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    Cutaneous clues of child abuse

    Normal active children have their share of bumps and bruises. However when should cutaneous injuries alert pediatricians to abuse—and when are they signs of skin disorders unrelated to mistreatment?

    Due to the nature of this topic and its direct implication across specialties, this article was a collaboration with our sister publication, Dermatology Times.

    A skin manifestation can be a pediatrician’s first clue that a patient is being abused. Up to 90% of physical abuse victims present with cutaneous findings, such as bruises, lacerations, abrasions, burns, oral trauma, bite marks, and traumatic alopecia.1,2

    Yet, there is good evidence that minor signs of child physical abuse are missed regularly by unsuspecting physicians, according to Cindy Christian, MD, chair of Child Abuse and Neglect Prevention, The Children’s Hospital of Philadelphia.

    Recommended: 5 steps to a trauma-informed practice

    “This is especially true in young infants, who may present with minor bruising or other skin injuries. These infants are at significant risk for further, more serious injury,” Dr. Christian said.3 “Most physicians are aware that patterned injuries and multiple injuries are concerning for physical abuse, but may not consider a minor injury in a young infant as an indicator of abuse.”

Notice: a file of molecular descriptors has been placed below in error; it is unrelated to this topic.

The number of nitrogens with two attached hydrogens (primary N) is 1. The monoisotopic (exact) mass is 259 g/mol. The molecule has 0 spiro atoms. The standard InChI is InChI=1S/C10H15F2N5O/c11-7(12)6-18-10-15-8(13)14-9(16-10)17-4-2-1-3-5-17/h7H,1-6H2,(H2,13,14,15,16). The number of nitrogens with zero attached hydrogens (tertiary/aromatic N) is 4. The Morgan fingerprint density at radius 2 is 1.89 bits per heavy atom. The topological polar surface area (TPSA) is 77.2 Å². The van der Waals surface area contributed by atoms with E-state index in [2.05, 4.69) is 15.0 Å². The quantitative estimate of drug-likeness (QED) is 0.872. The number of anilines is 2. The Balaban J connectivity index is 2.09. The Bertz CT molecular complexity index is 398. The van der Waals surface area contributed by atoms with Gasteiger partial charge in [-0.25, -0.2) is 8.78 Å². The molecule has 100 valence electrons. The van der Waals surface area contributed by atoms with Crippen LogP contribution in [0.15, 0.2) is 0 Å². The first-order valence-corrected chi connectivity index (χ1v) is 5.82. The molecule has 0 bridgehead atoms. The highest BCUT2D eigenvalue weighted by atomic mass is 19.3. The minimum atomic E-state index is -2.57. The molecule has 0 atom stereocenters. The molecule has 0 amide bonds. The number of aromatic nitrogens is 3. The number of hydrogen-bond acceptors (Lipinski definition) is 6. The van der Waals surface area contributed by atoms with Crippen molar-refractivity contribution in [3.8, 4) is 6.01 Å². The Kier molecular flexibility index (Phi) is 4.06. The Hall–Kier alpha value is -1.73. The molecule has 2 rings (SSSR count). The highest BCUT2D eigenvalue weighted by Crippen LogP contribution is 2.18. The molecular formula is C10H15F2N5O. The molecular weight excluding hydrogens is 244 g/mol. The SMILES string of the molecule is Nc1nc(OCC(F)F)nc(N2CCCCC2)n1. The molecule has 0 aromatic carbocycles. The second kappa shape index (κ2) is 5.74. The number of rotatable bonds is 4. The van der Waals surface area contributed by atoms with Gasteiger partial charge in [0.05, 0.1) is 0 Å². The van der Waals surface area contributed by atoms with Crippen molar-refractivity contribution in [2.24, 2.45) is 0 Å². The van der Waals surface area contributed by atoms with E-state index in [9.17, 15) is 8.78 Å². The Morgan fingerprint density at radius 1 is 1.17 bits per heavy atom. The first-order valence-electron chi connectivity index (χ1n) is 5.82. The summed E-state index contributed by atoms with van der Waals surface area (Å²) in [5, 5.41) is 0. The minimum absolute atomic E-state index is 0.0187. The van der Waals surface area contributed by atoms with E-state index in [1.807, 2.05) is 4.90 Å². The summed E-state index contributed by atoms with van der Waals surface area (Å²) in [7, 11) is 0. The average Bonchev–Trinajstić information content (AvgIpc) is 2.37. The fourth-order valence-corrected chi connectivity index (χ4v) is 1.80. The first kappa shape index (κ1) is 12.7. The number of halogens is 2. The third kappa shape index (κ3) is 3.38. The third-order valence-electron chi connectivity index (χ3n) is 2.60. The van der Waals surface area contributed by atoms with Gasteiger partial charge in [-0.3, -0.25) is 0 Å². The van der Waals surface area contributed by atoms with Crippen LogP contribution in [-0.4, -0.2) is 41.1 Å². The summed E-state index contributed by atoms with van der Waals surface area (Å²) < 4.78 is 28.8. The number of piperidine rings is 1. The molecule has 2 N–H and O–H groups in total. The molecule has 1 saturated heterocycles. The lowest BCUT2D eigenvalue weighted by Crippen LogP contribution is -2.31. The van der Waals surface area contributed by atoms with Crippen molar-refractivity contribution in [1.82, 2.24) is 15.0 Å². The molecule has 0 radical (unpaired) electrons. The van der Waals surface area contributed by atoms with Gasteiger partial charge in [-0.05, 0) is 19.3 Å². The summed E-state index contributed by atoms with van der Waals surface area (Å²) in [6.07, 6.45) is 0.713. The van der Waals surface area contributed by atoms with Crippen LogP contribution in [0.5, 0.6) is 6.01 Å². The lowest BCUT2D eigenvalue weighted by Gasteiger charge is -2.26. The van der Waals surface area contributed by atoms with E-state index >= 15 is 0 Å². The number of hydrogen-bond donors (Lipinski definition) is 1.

Prevalence, urgency

    Child abuse is one of the leading causes of death related to injury in infants and children.4 An estimated 1520 children died from abuse or neglect in 2013.5

    Physical abuse should be part of the differential diagnosis for all cutaneous and other injuries in children.6 Pediatricians are in unique position to identify and prevent child abuse.7

    The earlier the abuse is detected and stopped, the better. An abused child has about a 50% chance of being abused again, and is at an increased mortality risk if the abuse is not detected and stopped after the first presentation.4,8

    NEXT: What cutaneous clues may lead to a misdiagnosis?

    Lisette Hilton
    Lisette Hilton is president of Words Come Alive, based in Boca Raton, Florida.

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